Saturday, August 28, 2010
Small steps, big goals
Despite the variations, every semester strikes the same themes: how do you learn? how do you study? how do you succeed? how do you pass?
And there's always a few students who want the secret—the magic short-cut that will put them on the royal road to learning math easily. Apparently they think we are hiding some sort of trade secret that enabled us to become math teachers. We must guard it jealously lest we lose our strangle-hold on algebra!
While I disdain one-size-fits-all solutions to students' problems, there are some fairly uniform basic principles. For example, success is usually proportional to effort. Different students must put in different amounts of effort to achieve equivalent success, but the basic principle still holds. Thus I tell my students they have to gauge for themselves how much effort (which translates significantly into allocation of time) they must put in.
In an attempt to encapsulate the idea in a simple bite-size aphorism, I have told my classes, “Do a little every day.”
They blink at this, of course. It sounds deceptive.
“Only a little?” they ask plaintively.
“Gosh, no,” I tell them. “At least a little.”
It's a good lesson, and one that I learned later than I should have. During my last encounter with grad school, trying to teach a full-time load at my college while carrying a full-time academic load as a university student, there wasn't a lot of slack in my schedule. Determined not to let things slide (at least, not too far), I solemnly resolved to do a little work on my dissertation every day. Every day. No exceptions. Without fail.
I didn't slice my hand with a subtle knife and swear a blood oath, but I did the next best thing.
I told my grad school classmates.
It became an enjoyable game that anyone could play.
“So, Zee, what did you do last night?”
Occasionally I was reduced to paraphrasing Oscar Wilde:
“I was working on the methodology section of my dissertation all day, and took out a comma. In the evening I put it back again.”
And, sadly enough, that was often too close to the truth. Other times, however, an interesting thing happened. I'd be exhausted and ready for bed and then I'd realize I still had to discharge my solemn obligation to tinker on the dissertation. At least a little. Resolving to postpone sleep for just a few minutes, I'd sit at the computer and fire up the word processor. A paragraph. Let's just get one more paragraph in there.
And then, magically, I'd awaken from a trance to discover that half a dozen pages had been written in a two-hour altered state. (Perhaps elves had slipped in and moved my fingers over the keyboard.) Not that this occurred every time, of course, but still often enough to provide the quantum jumps that really advanced my progress toward graduation.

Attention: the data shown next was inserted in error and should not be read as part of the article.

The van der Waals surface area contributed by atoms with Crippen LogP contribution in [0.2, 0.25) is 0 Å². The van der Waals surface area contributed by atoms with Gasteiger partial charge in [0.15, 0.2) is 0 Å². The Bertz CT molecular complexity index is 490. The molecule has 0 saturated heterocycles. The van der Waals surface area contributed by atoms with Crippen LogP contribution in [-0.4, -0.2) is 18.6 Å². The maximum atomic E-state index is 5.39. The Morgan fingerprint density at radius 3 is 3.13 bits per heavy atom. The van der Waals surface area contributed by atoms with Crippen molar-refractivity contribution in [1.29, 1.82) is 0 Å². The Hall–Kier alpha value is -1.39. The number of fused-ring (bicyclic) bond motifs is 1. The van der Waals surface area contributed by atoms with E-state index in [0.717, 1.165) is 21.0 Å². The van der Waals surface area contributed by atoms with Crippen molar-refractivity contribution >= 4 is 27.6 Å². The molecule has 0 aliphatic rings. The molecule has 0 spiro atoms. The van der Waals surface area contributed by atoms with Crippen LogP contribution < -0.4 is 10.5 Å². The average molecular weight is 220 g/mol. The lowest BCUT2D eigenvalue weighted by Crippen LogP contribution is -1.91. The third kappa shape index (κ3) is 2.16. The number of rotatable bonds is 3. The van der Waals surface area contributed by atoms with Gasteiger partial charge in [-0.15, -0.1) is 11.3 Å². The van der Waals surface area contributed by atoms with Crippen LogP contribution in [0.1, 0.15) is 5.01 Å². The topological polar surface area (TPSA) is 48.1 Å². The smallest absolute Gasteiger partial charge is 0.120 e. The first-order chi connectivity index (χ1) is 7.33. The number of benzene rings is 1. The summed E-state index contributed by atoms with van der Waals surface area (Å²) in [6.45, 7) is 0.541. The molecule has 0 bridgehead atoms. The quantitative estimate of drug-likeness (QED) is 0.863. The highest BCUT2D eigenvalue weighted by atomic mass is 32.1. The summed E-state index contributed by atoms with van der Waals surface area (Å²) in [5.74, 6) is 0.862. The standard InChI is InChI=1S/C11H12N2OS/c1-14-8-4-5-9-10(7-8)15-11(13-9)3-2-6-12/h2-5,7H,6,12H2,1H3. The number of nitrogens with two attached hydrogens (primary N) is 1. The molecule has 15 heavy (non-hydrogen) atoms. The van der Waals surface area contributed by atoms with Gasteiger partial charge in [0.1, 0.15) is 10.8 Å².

As with any project, completion won't occur without participation. You have to do something.
And that's what I tell my students.
When it's early in the semester, students tend to be in a hopeful mood and try to nod their heads agreeably when their instructor says something. However, the last time I gave an algebra class a harangue similar to the above, one of my students seized on the “math genius” comment.
“But what if you are a math genius?”
The speaker, a lanky kid sitting near the back of the room, was instantly the center of attention.
“If you're a math genius,” I replied, “then you should definitely talk to your math teacher. I know very few and I welcome the opportunity to meet another. Are you indeed a math genius?”
I neglected to point out that the density of math geniuses in college-level introductory algebra classes is extremely close to zero, but no doubt a math genius would have understood what I meant by that.
He nodded his head.
“Yeah, I am,” he modestly admitted. “This stuff is very easy. Very easy. No one should complain about having to take algebra because it is, like, totally easy to do.”
His classmates regarded him with keen curiosity. So did his instructor, for that matter.
“I'm glad to hear that you think so,” I said. “I'm inclined to agree with you, but most of your classmates probably have differing opinions. May I ask how you arrived at your conclusion that algebra is super easy?”
He nodded his head again.
“Yeah, sure. I took it during the summer at the extension center. Like I said, totally easy!”
Everyone paused for a long moment, considering what he had said.
“That raises another question,” I pointed out. “Why are you enrolled in this class if you've already taken algebra during summer school and found it totally easy?”
He regarded me with a trace of exasperation.
“I said it was easy, Dr. Z. I didn't say I passed!”
Apparently it was so easy that it failed to capture his attention.
“Oh, good point,” I said agreeably.
I turned my attention back to the rest of the class.
“Okay. Are we clear, everybody? Even math geniuses can occasionally have trouble with algebra, so commit yourself to working on it—at least a little!—every day of the semester. Let's see how successful you can be.”